Building Resilient Communities Through B2B Collaboration

September 20, 2018
Curzon, Rebecca
Senior Program Manager, Corporate Citizenship, IBM

On September 20, 2017, Puerto Rico was hit by Hurricane Maria, a category 4 storm. Maria caused unprecedented damage, including the effective destruction of the island’s power grid and its communication infrastructure, some of which continues to this day. We saw the damage firsthand when we visited Puerto Rico as part of a U.S. Chamber of Commerce Foundation delegation in January 2018.

Maria had a profound effect on Puerto Rican government and society, triggering their strong interest in becoming more resilient in the face of similar events in the future.

IBM had just completed a pro bono Impact Grant with the Puerto Rico Department of Education (PRDE) to assess the damage of IT and communications equipment for more than 1,100 schools when a chance meeting with Tam Nguyen, Global Head of Sustainability at Bechtel, sparked a collaboration between our companies.

Building resilient communities is a key initiative for both IBM’s and Bechtel’s corporate citizenship programs. We discussed the possibility of combining IBM’s expertise in technology and IT consulting with Bechtel’s expertise in engineering on a community resilience project for the PRDE. We seized the opportunity to collaborate and bring these skills and perspectives to the school system. As part of a second Impact Grant from IBM, our two companies collaborated on a disaster resilience assessment for the PRDE.

A joint IBM and Bechtel team traveled twice to Puerto Rico to perform site visits, technical assessments, and stakeholder engagements with communities, teachers, school employees, parents, and education officials. The combined team brought deep expertise across civil engineering, disaster, environment, resiliency, and sustainability.

The team’s first visit was in March 2018, for a week-long field study to observe the damage, acquire a sense of the effect Maria had on the schools, and determine how the system’s resilience might be improved. They also met with Dr. Julia Keleher, Secretary of the Puerto Rico Department of Education, to understand her requirements and expectations for the grant.

Following their visit, the team analyzed the data collected during the field study. They used the United Nations City Disaster Resilience Scorecard customized for an educational system disaster resilience assessment. This scorecard provides coverage of the issues involved in disaster resilience and a structure for determining the relationship between them.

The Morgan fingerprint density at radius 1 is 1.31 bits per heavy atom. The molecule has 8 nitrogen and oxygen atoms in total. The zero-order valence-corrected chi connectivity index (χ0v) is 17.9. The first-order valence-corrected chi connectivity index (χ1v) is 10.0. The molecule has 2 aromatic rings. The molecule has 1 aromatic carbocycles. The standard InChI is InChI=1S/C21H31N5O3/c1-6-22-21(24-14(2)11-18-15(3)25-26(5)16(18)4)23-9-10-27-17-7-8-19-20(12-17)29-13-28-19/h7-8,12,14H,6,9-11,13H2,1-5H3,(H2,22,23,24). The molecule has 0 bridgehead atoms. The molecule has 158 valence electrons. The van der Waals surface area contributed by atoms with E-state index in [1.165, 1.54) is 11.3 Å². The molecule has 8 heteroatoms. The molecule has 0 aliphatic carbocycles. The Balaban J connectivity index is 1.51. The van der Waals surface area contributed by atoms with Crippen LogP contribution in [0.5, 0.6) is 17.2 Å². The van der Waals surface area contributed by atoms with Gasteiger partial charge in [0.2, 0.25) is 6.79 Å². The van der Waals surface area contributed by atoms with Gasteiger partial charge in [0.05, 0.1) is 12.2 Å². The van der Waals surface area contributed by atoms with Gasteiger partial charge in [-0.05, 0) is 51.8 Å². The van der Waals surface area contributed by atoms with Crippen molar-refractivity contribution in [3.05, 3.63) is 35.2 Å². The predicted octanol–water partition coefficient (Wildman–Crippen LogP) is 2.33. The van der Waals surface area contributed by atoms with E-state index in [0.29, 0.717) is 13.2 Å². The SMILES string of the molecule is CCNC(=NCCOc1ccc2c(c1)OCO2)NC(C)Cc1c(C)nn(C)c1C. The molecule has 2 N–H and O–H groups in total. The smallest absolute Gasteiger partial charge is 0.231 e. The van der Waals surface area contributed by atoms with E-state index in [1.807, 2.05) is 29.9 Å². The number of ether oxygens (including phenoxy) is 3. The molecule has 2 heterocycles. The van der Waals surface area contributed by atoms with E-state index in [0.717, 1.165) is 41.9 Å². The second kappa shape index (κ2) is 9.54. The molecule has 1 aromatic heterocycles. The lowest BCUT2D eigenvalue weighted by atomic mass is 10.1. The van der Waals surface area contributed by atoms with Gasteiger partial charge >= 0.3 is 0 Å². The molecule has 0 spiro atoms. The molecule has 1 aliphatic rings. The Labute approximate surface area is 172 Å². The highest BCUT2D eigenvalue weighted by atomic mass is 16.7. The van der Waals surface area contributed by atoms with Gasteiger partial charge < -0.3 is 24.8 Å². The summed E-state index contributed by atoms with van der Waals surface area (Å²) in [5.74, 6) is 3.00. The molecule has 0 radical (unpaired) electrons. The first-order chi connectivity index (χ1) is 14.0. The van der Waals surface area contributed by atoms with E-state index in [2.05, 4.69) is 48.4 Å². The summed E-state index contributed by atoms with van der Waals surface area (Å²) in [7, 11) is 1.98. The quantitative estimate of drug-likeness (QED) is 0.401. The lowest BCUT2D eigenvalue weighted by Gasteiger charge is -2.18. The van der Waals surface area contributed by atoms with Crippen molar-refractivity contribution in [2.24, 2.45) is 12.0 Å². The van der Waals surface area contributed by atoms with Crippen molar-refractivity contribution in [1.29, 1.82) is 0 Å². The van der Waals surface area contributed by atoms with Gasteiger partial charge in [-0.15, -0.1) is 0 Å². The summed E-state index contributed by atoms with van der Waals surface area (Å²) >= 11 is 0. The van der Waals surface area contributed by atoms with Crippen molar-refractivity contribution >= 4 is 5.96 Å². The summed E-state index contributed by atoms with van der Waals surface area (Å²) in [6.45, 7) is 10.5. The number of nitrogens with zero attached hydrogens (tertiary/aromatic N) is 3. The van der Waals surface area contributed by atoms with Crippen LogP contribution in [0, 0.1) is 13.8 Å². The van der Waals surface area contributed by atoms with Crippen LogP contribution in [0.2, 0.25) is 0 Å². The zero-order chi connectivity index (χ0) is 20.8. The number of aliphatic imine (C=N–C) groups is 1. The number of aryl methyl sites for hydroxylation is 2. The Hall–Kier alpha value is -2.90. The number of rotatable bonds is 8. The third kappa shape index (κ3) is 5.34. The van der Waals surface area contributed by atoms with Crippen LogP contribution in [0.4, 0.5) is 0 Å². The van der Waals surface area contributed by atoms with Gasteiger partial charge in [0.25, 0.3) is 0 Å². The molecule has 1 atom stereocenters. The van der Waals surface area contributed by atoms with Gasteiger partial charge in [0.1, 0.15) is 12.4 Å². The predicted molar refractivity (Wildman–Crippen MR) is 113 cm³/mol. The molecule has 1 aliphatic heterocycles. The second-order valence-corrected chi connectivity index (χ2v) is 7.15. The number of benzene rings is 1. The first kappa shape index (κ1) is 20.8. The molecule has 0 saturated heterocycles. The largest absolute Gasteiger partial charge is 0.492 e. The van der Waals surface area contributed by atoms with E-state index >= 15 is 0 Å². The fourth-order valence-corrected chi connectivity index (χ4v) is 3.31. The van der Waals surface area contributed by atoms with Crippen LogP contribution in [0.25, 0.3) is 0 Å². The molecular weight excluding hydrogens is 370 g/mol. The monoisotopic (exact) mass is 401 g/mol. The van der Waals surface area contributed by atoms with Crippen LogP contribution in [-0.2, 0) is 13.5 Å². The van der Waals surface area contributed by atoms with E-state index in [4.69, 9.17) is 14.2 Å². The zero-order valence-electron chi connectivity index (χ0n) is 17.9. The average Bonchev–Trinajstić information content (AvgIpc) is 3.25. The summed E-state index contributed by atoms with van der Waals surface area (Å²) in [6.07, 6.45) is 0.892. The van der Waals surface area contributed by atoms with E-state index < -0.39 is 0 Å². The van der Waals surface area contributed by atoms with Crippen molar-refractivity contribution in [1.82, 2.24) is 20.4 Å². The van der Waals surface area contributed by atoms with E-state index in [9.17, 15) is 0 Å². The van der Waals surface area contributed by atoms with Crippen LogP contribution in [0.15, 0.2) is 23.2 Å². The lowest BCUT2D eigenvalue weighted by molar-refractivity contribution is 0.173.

The team visited Puerto Rico for a second time in April 2018, for a one-and-a-half-day Disaster Resilience workshop. From observations gathered during the field study, they identified key issues and provided an interim report as backdrop. Leveraging our skills in creating resilience improvements, combined with consulting and engineering expertise and input from recent interviews, IBM and Bechtel facilitated discussion and encouraged workshop participants to develop approaches that would advance their emergency preparedness and recovery capabilities. PRDE participants identified a scope and sequence of actions required to improve the PRDE system’s resilience. This workshop created a shared view of the PRDE’s current resiliency status and priorities for action.

A final report was shared with the PRDE in May 2018. Two observations particularly hit home with me:

  • Puerto Rico’s schools formed the heart of community recovery, providing food, shelter, and camaraderie. Local support and response was organic and ad hoc, but highly collaborative communities rallied around the schools to help each other, which continues today.
  • A more structured response organized around specific roles and responsibilities before, during, and after an event would do much to improve PRDE resilience. This structure should empower local and regional action by delegating responsibility lower in the hierarchy. Furthermore, the PRDE will benefit by acknowledging and taking advantage of the collaborative and supportive nature of Puerto Rican citizens.

The experience of working with Bechtel and the PRDE on this Impact Grant provided considerable insights. First, it taught us that the tremendous impact of the storm on Puerto Rico is poorly understood around the world. More important, it also taught us how well and collaboratively residents of the island worked to respond to one of the worst storms to befall any community. We are very grateful to all of the people who took the time to share their thoughts and ideas for improving the resilience of the school system, and are humbled by their spirit and generosity.

For more details on this collaboration, view the 3BL webinar titled "Responding to Disaster: IBM and Bechtel Partner to Address Resiliency."